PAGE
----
Thirdly, if the Ministry of Education is so concerned about lack of teachers in rural areas, maybe they can explain why there are many applicants from rural areas in Sabah who have had their applications rejected.

There are many qualified school-leavers who have applied for teacher training and had their applications rejected here. While there are many graduates in Sabah who have applied for post-graduate teacher training and also have their applications rejected.

So, to understand problems in rural areas better, it would be better for ministers to be first posted in rural areas before they can actually perform duties as ministers in air-conditioned rooms and chauffeur-driven cars. Let the works minister walk across dangerous suspension bridges and wade in knee-deep rivers to reach villages.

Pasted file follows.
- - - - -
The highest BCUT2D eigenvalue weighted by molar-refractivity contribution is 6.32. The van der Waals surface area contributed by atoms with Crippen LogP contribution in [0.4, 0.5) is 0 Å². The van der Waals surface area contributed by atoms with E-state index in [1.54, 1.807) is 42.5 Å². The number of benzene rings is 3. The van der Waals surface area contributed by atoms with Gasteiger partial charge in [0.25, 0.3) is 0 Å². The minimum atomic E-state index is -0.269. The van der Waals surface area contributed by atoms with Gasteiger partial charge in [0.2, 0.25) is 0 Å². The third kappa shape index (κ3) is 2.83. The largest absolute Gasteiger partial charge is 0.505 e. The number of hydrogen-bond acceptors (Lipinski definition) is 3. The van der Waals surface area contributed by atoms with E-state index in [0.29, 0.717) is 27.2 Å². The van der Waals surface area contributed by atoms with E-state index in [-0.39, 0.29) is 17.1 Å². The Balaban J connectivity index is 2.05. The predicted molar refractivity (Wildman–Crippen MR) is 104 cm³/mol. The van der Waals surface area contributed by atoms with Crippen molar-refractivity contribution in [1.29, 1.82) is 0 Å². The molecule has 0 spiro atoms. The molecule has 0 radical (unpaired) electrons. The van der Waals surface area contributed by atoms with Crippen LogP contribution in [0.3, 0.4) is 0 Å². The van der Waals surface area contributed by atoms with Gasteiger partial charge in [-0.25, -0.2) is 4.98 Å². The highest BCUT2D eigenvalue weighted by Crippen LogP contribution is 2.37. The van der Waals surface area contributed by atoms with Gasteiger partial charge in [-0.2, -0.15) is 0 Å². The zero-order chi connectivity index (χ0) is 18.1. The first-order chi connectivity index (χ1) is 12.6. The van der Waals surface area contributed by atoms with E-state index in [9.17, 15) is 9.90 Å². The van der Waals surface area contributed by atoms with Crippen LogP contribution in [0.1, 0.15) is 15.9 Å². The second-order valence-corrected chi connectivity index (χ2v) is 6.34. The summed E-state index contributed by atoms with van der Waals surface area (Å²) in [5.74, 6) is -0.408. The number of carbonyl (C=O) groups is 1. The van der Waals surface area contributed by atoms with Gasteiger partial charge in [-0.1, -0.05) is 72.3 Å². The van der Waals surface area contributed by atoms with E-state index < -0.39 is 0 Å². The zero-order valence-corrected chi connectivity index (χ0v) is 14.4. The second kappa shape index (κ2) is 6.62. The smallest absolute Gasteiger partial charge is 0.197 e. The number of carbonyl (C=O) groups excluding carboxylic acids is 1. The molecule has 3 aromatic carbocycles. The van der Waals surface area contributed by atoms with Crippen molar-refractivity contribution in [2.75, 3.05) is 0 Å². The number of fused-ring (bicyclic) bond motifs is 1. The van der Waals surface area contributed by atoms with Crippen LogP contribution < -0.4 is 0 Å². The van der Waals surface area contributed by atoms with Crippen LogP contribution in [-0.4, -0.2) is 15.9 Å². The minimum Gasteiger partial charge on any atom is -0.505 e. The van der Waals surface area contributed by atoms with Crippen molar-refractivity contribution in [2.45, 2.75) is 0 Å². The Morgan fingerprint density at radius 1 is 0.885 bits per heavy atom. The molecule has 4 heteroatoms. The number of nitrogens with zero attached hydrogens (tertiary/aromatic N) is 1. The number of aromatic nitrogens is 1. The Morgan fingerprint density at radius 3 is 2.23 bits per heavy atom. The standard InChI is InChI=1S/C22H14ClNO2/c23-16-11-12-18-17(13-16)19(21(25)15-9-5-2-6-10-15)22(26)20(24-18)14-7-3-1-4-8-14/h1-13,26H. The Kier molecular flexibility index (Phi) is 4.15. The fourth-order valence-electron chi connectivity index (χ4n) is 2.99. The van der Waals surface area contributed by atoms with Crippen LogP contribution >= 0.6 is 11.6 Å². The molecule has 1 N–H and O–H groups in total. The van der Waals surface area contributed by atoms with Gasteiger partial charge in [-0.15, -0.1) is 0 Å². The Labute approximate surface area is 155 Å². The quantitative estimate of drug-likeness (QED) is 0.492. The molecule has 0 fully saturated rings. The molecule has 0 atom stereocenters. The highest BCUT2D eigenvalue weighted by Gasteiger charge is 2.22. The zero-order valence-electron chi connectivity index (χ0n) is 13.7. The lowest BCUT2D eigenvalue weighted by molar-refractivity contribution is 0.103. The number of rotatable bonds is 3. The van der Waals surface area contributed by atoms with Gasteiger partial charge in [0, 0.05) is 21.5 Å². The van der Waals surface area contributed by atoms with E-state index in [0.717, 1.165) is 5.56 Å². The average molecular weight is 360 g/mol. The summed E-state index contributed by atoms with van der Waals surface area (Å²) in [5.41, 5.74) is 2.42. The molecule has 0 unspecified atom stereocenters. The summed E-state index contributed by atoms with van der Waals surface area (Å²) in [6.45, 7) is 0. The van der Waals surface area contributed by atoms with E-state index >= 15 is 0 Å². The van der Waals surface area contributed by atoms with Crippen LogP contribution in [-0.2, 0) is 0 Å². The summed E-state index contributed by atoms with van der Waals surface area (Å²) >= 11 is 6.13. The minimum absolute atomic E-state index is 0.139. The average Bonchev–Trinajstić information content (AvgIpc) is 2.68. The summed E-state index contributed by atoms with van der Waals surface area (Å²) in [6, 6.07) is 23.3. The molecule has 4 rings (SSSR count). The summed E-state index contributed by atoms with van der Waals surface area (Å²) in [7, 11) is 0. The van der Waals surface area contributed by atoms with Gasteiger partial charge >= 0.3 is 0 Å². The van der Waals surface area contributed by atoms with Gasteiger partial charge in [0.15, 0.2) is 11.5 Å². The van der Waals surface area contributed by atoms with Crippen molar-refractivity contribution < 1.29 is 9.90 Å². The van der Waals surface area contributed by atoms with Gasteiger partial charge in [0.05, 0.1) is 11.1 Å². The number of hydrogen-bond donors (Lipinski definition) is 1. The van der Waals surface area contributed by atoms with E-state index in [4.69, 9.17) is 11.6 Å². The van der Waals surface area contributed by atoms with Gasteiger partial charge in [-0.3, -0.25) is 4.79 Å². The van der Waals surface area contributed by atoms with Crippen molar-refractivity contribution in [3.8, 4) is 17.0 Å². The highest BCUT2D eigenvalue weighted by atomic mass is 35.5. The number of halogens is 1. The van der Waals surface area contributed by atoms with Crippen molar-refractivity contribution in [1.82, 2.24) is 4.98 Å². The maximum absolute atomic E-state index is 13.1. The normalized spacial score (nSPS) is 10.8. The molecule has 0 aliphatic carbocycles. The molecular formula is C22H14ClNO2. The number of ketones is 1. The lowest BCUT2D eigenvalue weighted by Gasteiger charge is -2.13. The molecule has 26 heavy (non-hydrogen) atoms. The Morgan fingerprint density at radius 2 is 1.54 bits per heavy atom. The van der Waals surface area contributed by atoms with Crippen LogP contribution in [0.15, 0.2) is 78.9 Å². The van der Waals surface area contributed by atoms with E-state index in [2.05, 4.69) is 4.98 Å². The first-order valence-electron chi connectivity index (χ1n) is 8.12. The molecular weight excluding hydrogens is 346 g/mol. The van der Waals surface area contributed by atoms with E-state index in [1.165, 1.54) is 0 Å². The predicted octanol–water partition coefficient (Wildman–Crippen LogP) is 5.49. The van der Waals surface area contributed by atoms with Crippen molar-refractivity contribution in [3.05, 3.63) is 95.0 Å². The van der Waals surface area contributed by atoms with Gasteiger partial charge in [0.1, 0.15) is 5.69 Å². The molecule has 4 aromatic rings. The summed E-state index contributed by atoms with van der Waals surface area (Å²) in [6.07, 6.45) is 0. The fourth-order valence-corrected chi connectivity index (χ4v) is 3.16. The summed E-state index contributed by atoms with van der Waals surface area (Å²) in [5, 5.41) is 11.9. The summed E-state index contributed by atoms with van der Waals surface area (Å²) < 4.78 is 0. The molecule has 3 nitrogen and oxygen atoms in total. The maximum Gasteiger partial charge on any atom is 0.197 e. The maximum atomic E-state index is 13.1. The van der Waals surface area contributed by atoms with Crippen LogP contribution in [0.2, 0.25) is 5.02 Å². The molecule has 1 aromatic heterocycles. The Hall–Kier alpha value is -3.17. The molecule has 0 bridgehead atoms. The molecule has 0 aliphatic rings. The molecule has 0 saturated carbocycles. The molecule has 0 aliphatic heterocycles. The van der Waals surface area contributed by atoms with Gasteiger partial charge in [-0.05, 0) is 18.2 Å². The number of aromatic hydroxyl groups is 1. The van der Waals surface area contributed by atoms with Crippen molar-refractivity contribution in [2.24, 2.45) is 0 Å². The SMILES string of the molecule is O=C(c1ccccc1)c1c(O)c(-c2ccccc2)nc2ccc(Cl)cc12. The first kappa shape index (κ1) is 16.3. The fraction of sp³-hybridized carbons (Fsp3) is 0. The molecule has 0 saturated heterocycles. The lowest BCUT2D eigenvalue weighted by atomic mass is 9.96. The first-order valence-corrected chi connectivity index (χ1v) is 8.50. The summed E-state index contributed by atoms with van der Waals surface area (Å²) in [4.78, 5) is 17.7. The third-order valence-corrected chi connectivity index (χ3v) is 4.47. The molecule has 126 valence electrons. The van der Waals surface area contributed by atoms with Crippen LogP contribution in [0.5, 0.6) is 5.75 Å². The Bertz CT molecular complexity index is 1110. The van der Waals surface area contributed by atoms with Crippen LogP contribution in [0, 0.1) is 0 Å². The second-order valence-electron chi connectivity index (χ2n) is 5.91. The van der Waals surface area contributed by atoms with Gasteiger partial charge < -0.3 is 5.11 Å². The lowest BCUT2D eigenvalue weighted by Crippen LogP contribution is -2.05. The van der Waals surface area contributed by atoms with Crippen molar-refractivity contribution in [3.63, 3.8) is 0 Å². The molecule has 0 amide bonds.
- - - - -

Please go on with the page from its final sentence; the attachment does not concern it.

And let the health minister open up a clinic in villages where the only transport arrives once a week. Let the education minister teach in a school where there is no electricity, water, proper accomodation and where the minister would have to do all clerical work on his or her own.

Maybe then they could understand the plight of rural folks better and help to solve it instead of making knee-jerk reactions like asking all teachers to be given mandatory rural posting. And let us not forget nurses, policemen, magistrates, postmen, doctors, commisioners of oaths and other civil servants whose service could be valuable to rural folks.

Saturday, March 13, 2010

Lim Kit Siang Says KDMs Biggest Losers